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The rise of Bitcoin, the birth of ICOs and the future of cryptocurrency

By Chaineum

Founded in 2009, Bitcoin was born from the notion of creating a currency that was independent of any other authority, is transferable electronically instantaneously and has low transaction fees. In its early days, the cryptocurrency was somewhat of an unknown entity to mainstream audiences; attracting a small, but dedicated, following of techies and leading to the creation of similar currencies.

The Bitcoin evolution

Since its inception, Bitcoin has increased in value exponentially throughout the past few years, particularly in 2016 and 2017 as more and more people began accepting cryptocurrency as a credible form of currency and not just a buzzword for tech insiders.

2017 saw a record year for Bitcoin. Starting out at a value of $1,000 in January, the currency hit an all time high of $17,000, a 70% increase, in the first two weeks of December 2017.

Bitcoin’s growth can be down to a number of factors. Firstly, the cryptocurrency model itself enables project developers to bypass banks in order to gather funds. For merchants, there is the benefit of being able to expand to new markets where fraud rates are unacceptably high, or credit cards are simply not available. This creates net results of lower fees, fewer administrative costs and a wider reach across previously inaccessible markets.

The Bitcoin following: from a niche community to the mainstream stage

Bitcoin has always attracted somewhat of a dedicated following. However, this fanbase was often restricted to the crypto community which, although passionate about Bitcoin, was quite an exclusive, niche community largely misunderstood by mainstream audiences. 

Social media has played a significant role in the growth of Bitcoin by giving the cryptocurrency community a platform to come together and share their thoughts on the marketplace. For instance, Twitter has a ‘Crypto Group’ where Bitcoin and cryptocurrency enthusiasts can interact and tweet; making it much more accessible for everyday users to become part of the cryptocurrency movement.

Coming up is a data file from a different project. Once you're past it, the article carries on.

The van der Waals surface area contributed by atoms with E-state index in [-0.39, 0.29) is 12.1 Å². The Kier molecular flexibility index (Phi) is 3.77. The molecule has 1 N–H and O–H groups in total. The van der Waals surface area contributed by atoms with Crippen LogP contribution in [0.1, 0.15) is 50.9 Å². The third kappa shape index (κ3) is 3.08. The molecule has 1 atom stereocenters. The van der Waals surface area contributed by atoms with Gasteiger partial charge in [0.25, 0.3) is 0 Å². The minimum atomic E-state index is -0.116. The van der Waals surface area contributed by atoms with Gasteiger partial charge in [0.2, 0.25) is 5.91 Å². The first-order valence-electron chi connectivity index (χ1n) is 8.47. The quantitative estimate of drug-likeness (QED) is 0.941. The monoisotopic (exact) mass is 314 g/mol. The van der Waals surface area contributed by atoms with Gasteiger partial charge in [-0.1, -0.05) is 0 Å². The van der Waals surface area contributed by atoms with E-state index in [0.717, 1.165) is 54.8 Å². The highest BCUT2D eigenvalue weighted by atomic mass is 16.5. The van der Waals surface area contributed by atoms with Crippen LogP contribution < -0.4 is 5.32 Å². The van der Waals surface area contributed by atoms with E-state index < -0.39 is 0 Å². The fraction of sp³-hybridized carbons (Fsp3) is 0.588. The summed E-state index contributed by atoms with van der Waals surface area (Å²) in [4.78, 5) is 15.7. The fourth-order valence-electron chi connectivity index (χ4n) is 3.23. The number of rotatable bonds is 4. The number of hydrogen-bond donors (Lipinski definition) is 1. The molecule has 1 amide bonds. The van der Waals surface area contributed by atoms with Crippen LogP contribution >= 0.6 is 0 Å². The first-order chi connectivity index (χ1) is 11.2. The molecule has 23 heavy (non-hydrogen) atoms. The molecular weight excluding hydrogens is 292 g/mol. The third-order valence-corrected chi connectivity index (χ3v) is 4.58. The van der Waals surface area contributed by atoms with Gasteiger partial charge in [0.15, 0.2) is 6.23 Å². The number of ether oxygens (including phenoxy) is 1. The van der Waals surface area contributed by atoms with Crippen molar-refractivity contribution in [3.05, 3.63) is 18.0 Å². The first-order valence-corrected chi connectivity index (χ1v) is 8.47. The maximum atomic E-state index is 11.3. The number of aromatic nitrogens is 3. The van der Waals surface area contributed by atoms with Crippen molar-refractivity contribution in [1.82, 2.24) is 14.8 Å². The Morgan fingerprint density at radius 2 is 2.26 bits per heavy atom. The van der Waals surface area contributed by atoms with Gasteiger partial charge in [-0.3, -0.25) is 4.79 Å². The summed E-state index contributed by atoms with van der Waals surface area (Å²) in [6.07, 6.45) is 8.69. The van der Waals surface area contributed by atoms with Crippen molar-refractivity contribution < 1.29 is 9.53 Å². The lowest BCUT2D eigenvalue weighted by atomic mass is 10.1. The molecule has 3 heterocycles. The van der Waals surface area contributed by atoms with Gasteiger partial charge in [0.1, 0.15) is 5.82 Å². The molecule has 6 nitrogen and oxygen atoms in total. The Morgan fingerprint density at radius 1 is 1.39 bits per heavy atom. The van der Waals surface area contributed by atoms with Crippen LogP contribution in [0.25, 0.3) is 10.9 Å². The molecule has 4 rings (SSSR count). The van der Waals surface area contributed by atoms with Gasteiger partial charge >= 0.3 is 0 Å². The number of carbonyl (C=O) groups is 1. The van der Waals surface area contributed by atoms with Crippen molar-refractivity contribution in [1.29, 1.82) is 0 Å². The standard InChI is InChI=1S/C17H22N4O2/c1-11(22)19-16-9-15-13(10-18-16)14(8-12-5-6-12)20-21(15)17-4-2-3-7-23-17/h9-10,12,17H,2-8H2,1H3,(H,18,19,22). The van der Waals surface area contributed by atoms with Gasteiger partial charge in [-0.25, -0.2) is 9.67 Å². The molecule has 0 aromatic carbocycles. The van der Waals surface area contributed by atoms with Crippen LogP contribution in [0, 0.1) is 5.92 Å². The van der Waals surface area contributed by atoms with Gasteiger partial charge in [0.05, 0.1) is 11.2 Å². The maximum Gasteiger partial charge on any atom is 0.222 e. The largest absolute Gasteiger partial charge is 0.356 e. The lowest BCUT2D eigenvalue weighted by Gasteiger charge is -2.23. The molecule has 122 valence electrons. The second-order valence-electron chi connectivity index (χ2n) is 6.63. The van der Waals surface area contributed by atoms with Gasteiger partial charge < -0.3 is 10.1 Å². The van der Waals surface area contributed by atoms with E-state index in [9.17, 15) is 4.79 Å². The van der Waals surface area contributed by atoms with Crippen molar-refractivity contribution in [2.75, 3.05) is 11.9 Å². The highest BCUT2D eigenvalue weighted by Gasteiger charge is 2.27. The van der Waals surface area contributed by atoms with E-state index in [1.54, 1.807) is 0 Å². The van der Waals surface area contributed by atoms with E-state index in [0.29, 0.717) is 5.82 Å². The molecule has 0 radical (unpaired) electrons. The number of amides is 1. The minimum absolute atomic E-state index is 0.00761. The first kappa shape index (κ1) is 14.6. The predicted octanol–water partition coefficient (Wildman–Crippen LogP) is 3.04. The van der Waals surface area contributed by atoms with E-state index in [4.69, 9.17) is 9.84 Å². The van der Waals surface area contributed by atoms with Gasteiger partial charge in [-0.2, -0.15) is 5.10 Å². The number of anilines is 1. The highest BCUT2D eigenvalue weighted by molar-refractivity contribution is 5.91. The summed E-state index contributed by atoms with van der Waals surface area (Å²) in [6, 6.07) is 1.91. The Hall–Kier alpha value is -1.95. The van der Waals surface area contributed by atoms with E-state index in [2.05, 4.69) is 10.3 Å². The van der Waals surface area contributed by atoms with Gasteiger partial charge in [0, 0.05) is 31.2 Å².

Rise of ICOs and cryptocurrencies

As Bitcoin’s presence within the mainstream increased, awareness around blockchain technology and cryptocurrency has grown. With this, the marketplace has seen more and more cryptocurrencies launch through the ICO (Initial Coin Offering) mechanism. Currently the industry is seeing at least three new ICOs launching every week as more investors and developers look to this new fundraising system as a viable way to fund their blockchain projects. 

There are many benefits to ICOs which is perhaps why they have become the fastest growing fundraising mechanism in 2017 alone. For organisations who are looking to invest in a project , it is considered a much faster and easier fundraising method, as anyone can start one and is free from geographical restrictions. 

Additionally, many people also take interest in the cryptocurrencies because of their liquidity. Rather than investing huge amounts of money in a startup which is locked up in equity of the company, they can offer the opportunity to see gains quicker and take profits out easily.

Nevertheless, whilst cryptocurrencies do offer opportunities to see considerably higher ROI than traditional investments, prices of tokens can be extremely volatile and can be a risky investment.  Therefore, investing in these kind of projects should be sought after consulting an expert.

The future of cryptocurrencies

With more and more cryptocurrencies launching, commentators are weighing in on how this will impact the wider industry. Due to the rapid growth of the currency over such a short space of time some are comparing Bitcoin to the ‘dotcom bubble’ in the 90s and early 2000s in that it isn’t sustainable in the long term.

However, in 2017 alone, ICO projects were able to collectively raise over $3 billion clearly demonstrating that their significance is only increasing. With more projects expected to launch in 2018 further increasing mainstream awareness around cryptocurrencies, it seems we can expect this trend to remain consistent for the foreseeable future. 

What's more, as regulation continues to evolve, ICOs could become very different and we could see them serving many different purposes. 

Some commentators have even stated there is a chance they could even replace IPOs and make a fairer and more equally distributed economy, where anyone could become an investor with little risk as a consequence. Tokenisation of capital which provides new levels of liquidity and transparency could become the future as we may end up seeing all kinds of organisations, including larger enterprises, begin to explore the ICO space.

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